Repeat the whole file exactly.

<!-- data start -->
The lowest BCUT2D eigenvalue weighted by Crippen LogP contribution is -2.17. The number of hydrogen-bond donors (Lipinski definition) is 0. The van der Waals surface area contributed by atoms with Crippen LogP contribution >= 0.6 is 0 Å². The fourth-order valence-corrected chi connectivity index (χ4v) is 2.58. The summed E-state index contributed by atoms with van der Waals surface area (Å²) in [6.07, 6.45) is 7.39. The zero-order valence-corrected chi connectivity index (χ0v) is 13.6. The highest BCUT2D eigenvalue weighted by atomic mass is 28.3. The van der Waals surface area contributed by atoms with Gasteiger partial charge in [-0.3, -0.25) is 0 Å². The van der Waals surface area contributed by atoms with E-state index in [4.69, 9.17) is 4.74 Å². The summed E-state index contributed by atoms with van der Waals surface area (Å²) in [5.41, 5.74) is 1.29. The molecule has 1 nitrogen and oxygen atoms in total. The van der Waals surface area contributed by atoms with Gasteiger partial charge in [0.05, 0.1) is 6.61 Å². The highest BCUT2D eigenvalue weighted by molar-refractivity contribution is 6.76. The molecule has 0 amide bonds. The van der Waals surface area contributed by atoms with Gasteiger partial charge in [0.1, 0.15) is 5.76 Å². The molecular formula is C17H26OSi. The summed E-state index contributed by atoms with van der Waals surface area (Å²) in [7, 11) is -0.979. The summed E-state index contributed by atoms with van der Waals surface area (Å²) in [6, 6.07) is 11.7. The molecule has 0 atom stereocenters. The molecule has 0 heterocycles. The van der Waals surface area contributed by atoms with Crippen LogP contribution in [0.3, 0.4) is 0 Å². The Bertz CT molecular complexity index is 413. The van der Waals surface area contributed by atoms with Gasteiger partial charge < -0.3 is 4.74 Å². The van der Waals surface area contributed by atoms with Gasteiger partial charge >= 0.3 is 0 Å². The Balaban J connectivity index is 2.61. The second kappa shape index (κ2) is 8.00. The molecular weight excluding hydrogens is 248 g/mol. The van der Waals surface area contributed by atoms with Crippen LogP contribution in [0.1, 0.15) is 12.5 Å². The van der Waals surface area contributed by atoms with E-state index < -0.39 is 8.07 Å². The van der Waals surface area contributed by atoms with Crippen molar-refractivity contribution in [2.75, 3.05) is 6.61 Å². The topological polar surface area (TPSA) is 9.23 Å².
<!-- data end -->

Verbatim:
The lowest BCUT2D eigenvalue weighted by Crippen LogP contribution is -2.17. The number of hydrogen-bond donors (Lipinski definition) is 0. The van der Waals surface area contributed by atoms with Crippen LogP contribution >= 0.6 is 0 Å². The fourth-order valence-corrected chi connectivity index (χ4v) is 2.58. The summed E-state index contributed by atoms with van der Waals surface area (Å²) in [6.07, 6.45) is 7.39. The zero-order valence-corrected chi connectivity index (χ0v) is 13.6. The highest BCUT2D eigenvalue weighted by atomic mass is 28.3. The van der Waals surface area contributed by atoms with Gasteiger partial charge in [-0.3, -0.25) is 0 Å². The van der Waals surface area contributed by atoms with E-state index in [4.69, 9.17) is 4.74 Å². The summed E-state index contributed by atoms with van der Waals surface area (Å²) in [5.41, 5.74) is 1.29. The molecule has 1 nitrogen and oxygen atoms in total. The van der Waals surface area contributed by atoms with Gasteiger partial charge in [0.05, 0.1) is 6.61 Å². The highest BCUT2D eigenvalue weighted by molar-refractivity contribution is 6.76. The molecule has 0 amide bonds. The van der Waals surface area contributed by atoms with Gasteiger partial charge in [0.1, 0.15) is 5.76 Å². The molecular formula is C17H26OSi. The summed E-state index contributed by atoms with van der Waals surface area (Å²) in [7, 11) is -0.979. The summed E-state index contributed by atoms with van der Waals surface area (Å²) in [6, 6.07) is 11.7. The molecule has 0 atom stereocenters. The molecule has 0 heterocycles. The van der Waals surface area contributed by atoms with Crippen LogP contribution in [0.3, 0.4) is 0 Å². The Bertz CT molecular complexity index is 413. The van der Waals surface area contributed by atoms with Gasteiger partial charge < -0.3 is 4.74 Å². The van der Waals surface area contributed by atoms with Gasteiger partial charge >= 0.3 is 0 Å². The Balaban J connectivity index is 2.61. The second kappa shape index (κ2) is 8.00. The molecular weight excluding hydrogens is 248 g/mol. The van der Waals surface area contributed by atoms with Crippen LogP contribution in [0.1, 0.15) is 12.5 Å². The van der Waals surface area contributed by atoms with E-state index < -0.39 is 8.07 Å². The van der Waals surface area contributed by atoms with Crippen molar-refractivity contribution in [2.75, 3.05) is 6.61 Å². The topological polar surface area (TPSA) is 9.23 Å².